In another embodiment, the two pass programming technique of FIGS. 21 and 22 can be used to program data to eight data states S0-S7. During the first pass, memory cells will be programmed to threshold voltage distributions 960, 962, and 964 using verify points Vint1, Vint2, and Vint3, respectively. During the second pass of the programming process, memory cells can be moved to one of two possible data states. Memory cells that are in data state S0 can remain in S0 or can be programmed to data state S1 using verified point Vf1. Memory cells in threshold voltage distribution 960 can be programmed to either data state S2 or data state S3 using verified point Vf2 and Vf3, respectively. Memory cells in threshold voltage distribution 962 can be programmed to either data state S4 or data state S5 using verified point Vf4 and Vf5, respectively. Memory cells in threshold voltage distribution 964 can be programmed to either data state S6 or data state S7 using verified point Vf6 and Vf7, respectively. After the first pass and prior to the second pass, a selective erase process is performed, as described above with respect to FIG. 21 and/or 22.

When memory cells are programmed, whether they use a single pass or a multiple pass programming process, it is possible that some memory cells become over programmed. For example, a memory cell intended to be programmed to data state S2 may have its threshold voltage raised to a level which is greater than the threshold voltage distribution for state S2. FIG. 25 shows a set of threshold voltage distributions that have some over programmed memory cells. As can be seen, data states S1-S7 have tails on the right hand side of their threshold voltage distributions. These tails represent over programmed memory cells. Also depicted on the graph of FIG. 25 are over programmed verify points (Vop1, Vop2, Vop3, Vop4, Vop5, Vop6, and Vop7). Those memory cells in a particular threshold voltage distribution having a threshold voltage greater than the associated over programming verify point are considered to be over programmed.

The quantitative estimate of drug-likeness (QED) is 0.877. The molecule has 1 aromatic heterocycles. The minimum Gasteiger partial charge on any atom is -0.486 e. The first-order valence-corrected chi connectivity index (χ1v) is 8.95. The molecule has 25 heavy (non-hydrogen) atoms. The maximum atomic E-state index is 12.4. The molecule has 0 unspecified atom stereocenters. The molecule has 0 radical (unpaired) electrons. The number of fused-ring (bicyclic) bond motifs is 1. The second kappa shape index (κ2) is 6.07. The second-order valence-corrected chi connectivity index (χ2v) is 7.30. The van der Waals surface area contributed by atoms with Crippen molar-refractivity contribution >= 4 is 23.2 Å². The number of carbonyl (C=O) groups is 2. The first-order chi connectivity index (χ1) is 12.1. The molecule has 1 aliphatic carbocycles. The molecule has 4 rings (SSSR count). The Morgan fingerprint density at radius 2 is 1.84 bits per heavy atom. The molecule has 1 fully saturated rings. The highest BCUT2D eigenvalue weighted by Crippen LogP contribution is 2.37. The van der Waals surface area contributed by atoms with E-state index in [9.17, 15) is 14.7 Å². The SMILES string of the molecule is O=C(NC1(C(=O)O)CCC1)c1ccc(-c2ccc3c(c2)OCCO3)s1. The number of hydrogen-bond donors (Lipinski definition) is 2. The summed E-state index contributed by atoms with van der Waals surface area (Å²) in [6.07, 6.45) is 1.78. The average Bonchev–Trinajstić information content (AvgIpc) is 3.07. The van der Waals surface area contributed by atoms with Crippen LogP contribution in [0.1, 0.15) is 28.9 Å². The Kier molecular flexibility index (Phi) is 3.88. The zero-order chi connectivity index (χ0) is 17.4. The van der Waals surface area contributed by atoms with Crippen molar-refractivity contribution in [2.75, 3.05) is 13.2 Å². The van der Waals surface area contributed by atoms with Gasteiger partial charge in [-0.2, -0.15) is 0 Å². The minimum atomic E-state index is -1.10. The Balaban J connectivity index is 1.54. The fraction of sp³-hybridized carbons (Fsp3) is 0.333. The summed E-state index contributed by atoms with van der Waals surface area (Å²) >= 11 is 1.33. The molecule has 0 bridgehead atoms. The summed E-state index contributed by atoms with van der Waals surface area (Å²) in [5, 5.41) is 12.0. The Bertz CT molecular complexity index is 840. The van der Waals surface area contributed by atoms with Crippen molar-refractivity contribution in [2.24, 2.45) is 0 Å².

In some devices the lower data states (e.g., S1, S2, S3) experience more over programming than the upper states. In some devices the upper states do not experience over programming.

In one embodiment, the selective erase processes described above with respect to FIGS. 10-18 can be used to correct over programmed memory cells. FIGS. 26A and 26B provide two example processes for using the selective erasing method described above to correct over programmed memory cells.

In step 1002 of FIG. 26A, memory cells are pre-programmed (similar to step 550 of FIG. 7). In step 1004, a block (or other unit) of memory cells is erased (similar to step 552 of FIG. 7). In step 1006, memory cells may be optionally soft programmed (similar to step 554 of FIG. 7). In step 1008, the memory cells are programmed using any of various suitable programming processes known in the art. In step 1010, over programmed memory cells are corrected. Thus, the process of 26A will correct over programmed memory cells after completing the programming of step 1008.

The process of FIG. 26B will intermingle the programming of memory cells and the correcting of over programmed memory cells during the programming process. In step 1002, the block of memory cells are pre-programmed. In step 1004, the block (or other unit) of memory cells is erased. In step 1006, the memory cells are optionally soft programmed. In step 1020, memory cells are programmed and those memory cells that are over programmed are corrected using the selective erase process such that the programming and selective erasing is performed in an intermingled manner. More details are provided below.